4. The question therefore arises whether a suit which was admittedly barred on the date of its institution could be held to be within time in view of the Amending Act of 1953. In the present case the winding up proceedings were started on 16-2-1948 under the Companies Act, 1913. On 16-3-1949 the Banking Companies Act, 10 of 1949, came into force, but it is conceded that this Act does not affect the question now under consideration. Act 10 of 1949 was amended by the Banking Companies (Amendment) Act, 20 of 1950 and in this Amending Act Part IIIA was inserted which by Section 45-A gave exclusive jurisdiction to the High Court to entertain any matter relating to or arising out of the winding up of a banking company, and by Section 45-B the High Court was given exclusive jurisdiction to decide all claims made by or against any banking company. Section 45-F of this Amending Act, 20 of 1950 reads as follows: 'Notwithstanding anything to the contrary contained in the Indian Limitation Act, 1908 (9 of 1908), or in any other law for the time being in force, in computing the period of limitation prescribed for any suit or application by a banking company, the period of one year immediately preceding the date of the order for winding up of the banking company shall be excluded.' It was conceded before us that this Section 45-F did not bring the present suit within time. The Banking Companies Act, 1949, was further amended by the Banking Companies (Amendment) Act, 52 of 1953 and by Section 10 of this Amending Act a new Part IIIA was substituted for the previous Part IIIA. This Amending Act of 1953 came into force on 30-12-1953 long after the decision of the suit by Soni J. Under the new Part IIIA the exclusive power of the High Court to decide all claims was maintained.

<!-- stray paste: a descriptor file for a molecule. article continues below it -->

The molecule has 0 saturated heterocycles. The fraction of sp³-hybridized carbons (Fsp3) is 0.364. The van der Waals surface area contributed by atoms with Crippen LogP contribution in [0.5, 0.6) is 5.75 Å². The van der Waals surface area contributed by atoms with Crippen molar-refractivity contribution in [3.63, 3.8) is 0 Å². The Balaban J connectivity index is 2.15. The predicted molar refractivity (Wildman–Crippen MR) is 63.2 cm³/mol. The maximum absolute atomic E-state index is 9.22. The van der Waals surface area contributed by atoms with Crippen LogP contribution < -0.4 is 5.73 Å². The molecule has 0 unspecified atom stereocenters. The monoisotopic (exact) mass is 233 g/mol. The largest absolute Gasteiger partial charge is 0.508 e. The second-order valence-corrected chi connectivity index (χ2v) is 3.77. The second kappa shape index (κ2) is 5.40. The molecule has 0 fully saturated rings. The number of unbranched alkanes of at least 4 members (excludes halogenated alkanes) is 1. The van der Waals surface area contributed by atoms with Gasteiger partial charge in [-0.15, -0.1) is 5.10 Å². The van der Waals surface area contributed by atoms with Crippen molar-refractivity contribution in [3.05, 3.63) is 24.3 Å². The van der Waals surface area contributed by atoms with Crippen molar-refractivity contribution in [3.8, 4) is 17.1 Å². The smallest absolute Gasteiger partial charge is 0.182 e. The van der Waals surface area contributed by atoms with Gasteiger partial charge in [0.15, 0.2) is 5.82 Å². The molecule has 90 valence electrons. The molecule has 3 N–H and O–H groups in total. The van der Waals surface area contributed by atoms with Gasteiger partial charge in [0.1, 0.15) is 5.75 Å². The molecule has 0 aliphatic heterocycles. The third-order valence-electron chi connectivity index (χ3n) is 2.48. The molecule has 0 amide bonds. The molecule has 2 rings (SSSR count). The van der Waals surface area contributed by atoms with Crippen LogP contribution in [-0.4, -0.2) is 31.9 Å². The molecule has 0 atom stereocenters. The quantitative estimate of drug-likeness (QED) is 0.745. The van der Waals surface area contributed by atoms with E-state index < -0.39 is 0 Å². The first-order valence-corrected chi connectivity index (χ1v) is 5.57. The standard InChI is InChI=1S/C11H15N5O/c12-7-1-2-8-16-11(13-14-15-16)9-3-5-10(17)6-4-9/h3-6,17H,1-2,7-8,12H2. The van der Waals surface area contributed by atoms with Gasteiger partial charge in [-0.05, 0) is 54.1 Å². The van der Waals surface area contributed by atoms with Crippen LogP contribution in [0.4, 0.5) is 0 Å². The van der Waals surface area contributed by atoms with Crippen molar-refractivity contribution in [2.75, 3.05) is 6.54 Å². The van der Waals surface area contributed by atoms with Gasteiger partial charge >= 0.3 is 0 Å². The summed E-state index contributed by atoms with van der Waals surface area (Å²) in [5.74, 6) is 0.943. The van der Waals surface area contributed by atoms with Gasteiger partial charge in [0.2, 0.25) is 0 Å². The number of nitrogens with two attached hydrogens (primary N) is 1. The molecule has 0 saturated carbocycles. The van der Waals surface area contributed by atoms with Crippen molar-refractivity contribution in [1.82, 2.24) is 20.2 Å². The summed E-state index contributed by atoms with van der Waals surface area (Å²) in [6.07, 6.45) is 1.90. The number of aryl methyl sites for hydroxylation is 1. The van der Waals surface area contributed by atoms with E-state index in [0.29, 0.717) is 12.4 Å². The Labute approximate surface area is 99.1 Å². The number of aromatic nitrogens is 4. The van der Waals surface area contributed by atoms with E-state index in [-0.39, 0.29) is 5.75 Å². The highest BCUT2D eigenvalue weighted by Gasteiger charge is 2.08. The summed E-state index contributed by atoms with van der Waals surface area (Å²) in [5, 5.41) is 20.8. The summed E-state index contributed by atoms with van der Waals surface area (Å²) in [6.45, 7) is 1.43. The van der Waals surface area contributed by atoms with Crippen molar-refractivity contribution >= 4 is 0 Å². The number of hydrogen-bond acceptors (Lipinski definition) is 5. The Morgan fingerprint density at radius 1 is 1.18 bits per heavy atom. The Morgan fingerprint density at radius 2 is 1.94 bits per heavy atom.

By Section 45-C the High Court was given the power to transfer all cases pending in any other Court immediately before the commencement of the Banking Companies (Amendment) Act of 1953 ifthe High Court thought fit to do so after giving an opportunity to the parties concerned to show cause why the proceedings should not be transferred to the High Court. If such a case was not transferred then under Section 45-C (4) the proceedings were to be continued in the Court in which they were pending at the time that the Amending Act came into force. Section 45-O of this Amending Act reads as follows: